PROSSER A proposed policy could lead to firing school workers for social media posts they make on their own time.
The School Board last night reviewed a draft of an electronic communications/social media policy.
“Expressions on social media that cause an actual disruption or a potential disruption…may subject an employee to disciplinary action up to and including termination of employment,” the draft states.
It applies to social media posts made during an employee’s own time, on their own equipment.
“It is incumbent for the school district to have specific policy regarding expectations for all school district staff in the use of social media at all times, on or off duty,” Supt. Ray Tolcacher said.
The policy urges employees to think before they post, maintain decorum and not reveal personal information about students or employees.
“Do not allow anger or other negative emotions to cause you to post information that you will be sorry for later,” the draft said.
Tolcacher recommended the board move the policy to a first reading at the next regular school board meeting, which would be May 23.
Following that timeline, the policy would be formally adopted in June, during a subsequent board meeting.
The draft is being met with praise from those critical of former library assistant Peggy Brown’s Facebook posts opposing illegal immigration.
“It will be very strict,” Prosser parent Carie LaMarsh said. “Her and (husband) Dale’s social media posts on all of her sites will have to not be discriminative, racist or have any bigotry views.”
LaMarsh said the district needs to explain Brown’s return to work.
“We are still looking for answers as to why she came back?” she said.
Leo Perales of Consejo Latino has pushed for the district to adopt a new social media policy, and critical the district has not previously responded. He backs the draft under review.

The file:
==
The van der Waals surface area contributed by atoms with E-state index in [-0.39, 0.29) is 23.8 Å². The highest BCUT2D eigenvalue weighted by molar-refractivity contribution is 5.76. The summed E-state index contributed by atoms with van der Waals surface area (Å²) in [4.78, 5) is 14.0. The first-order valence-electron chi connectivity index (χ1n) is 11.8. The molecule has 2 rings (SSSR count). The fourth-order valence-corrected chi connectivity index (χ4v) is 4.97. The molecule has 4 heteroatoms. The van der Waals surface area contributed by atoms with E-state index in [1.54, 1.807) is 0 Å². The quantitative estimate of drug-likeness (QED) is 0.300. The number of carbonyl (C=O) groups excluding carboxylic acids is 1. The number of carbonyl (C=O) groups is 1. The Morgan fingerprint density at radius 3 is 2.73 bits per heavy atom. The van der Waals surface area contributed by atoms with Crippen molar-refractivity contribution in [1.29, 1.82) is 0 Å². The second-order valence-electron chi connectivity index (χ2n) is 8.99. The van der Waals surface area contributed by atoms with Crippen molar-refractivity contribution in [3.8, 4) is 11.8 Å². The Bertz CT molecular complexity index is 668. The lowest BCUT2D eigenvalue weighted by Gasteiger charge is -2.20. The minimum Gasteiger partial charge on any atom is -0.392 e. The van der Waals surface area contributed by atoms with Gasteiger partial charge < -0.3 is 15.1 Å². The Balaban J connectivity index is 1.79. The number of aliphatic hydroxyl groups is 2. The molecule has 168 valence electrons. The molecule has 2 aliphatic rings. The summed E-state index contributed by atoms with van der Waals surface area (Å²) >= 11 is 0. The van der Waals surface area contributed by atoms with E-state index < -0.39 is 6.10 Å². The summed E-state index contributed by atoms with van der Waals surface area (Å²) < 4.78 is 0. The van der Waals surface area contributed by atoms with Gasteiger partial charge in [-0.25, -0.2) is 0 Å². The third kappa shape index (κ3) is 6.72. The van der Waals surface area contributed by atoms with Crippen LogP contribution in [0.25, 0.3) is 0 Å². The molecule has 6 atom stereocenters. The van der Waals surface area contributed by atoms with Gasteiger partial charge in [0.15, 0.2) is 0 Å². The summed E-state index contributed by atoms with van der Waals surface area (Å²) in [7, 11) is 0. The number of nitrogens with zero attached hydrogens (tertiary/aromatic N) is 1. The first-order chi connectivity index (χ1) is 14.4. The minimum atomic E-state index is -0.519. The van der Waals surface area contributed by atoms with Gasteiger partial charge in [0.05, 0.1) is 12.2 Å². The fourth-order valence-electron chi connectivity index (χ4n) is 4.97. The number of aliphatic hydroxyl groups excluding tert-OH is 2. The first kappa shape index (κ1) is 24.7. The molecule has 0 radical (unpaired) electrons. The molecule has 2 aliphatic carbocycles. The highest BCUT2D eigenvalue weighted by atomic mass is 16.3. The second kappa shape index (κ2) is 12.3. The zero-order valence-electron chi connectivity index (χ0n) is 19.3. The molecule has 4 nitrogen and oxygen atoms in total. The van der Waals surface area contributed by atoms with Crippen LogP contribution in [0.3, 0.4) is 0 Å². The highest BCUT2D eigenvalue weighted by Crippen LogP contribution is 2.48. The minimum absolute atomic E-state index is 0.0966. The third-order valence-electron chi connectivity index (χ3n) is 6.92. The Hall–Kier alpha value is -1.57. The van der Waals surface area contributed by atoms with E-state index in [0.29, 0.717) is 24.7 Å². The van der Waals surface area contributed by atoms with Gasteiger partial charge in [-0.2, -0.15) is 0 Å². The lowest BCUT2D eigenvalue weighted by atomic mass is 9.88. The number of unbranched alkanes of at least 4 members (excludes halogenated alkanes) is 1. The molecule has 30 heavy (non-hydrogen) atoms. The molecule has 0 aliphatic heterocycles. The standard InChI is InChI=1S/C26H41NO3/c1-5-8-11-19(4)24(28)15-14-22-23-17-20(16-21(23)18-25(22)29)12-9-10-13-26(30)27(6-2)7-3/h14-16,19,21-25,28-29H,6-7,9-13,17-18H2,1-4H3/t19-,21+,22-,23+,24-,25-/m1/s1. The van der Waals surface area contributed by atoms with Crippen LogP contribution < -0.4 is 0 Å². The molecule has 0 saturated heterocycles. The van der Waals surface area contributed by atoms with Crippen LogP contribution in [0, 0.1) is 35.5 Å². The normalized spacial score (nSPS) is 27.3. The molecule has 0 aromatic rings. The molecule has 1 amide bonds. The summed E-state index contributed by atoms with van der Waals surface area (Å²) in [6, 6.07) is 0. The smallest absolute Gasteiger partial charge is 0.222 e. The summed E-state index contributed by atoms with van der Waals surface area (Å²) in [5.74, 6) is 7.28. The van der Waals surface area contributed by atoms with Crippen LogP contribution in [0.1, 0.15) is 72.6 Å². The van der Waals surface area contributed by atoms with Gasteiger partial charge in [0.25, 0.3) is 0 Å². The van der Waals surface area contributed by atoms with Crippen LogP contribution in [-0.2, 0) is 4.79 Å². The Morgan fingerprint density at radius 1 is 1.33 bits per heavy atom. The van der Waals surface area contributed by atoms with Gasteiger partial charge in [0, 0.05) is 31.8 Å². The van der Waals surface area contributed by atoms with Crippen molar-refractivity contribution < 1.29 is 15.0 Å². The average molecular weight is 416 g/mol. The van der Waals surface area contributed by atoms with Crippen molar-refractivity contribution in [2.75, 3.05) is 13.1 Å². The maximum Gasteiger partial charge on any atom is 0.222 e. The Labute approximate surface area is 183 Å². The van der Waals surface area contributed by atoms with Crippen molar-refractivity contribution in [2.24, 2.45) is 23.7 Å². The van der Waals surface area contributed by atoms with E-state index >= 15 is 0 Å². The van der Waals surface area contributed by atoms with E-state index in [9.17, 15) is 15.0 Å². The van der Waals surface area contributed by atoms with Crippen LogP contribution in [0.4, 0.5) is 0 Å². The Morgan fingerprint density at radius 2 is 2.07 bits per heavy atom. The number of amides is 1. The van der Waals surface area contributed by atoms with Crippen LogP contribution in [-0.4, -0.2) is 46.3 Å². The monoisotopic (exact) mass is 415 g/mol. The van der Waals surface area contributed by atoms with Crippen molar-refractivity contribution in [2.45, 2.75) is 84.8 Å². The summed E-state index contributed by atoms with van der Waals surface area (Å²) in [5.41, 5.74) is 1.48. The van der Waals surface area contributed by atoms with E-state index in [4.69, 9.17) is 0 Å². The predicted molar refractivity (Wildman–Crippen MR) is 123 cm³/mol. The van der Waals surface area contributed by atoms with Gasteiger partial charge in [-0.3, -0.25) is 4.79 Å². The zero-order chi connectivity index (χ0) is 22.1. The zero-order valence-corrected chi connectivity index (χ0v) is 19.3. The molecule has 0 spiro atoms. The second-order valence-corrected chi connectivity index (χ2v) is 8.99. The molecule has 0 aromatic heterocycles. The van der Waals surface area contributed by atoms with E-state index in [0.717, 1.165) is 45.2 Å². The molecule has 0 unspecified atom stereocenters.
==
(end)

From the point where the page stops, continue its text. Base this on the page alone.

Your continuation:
“I believe this is a major improvement,” Perales said. “It is the first time that an institution has provided action and not merely just words.
“I believe this is a good balance and that this policy is not infringing on anyone’s First Amendment rights, but clearly states that words matter and that if the school district has to it will take action upon an employee,” he said.
The policy draft comes less than a week after the district reinstated Brown, an assistant librarian at Prosser Heights Elementary School. She came back to work last Thursday, but was re-assigned away from working with children.
Brown was placed on administrative leave in February following her Facebook posts that opposed those who are in this country illegally.
The social media review also stems from Facebook posts in February by Cheriese Rhode, a first-grade teacher at Keene-Riverview Elementary School.
Rhode returned to work in March.
Rhode in her February post encouraged community members to call federal authorities on those here illegally.
The posts opposed the “Day Without Immigrants” protest.
Brown said life was easier with fewer immigrants driving and immigrant children on campus.
Tolcacher said they were placed on leave not because they violated the district’s existing social media policy, but due to safety concerns.
Brown has since hinted at legal action.
LaMarsh’s public Facebook page, Not in Our Town Prosser, re-posted a recent statement Brown issued.
Brown called her suspension and re-assignment “character assassination” in a prepared statement to Tri-Cities area media. In the post, Brown continued, “Actions like this are what push people to the edge and forces them to seek legal counsel.”
Posts in response to Brown’s comments reflected some support for her
“She’s going to sue that school district and win! Good for her!” Colleen Hopkins Isley told LaMarsh. “All your fussing and blabbering will get her a good sum of money. That’s what you accomplished by running this FB page.”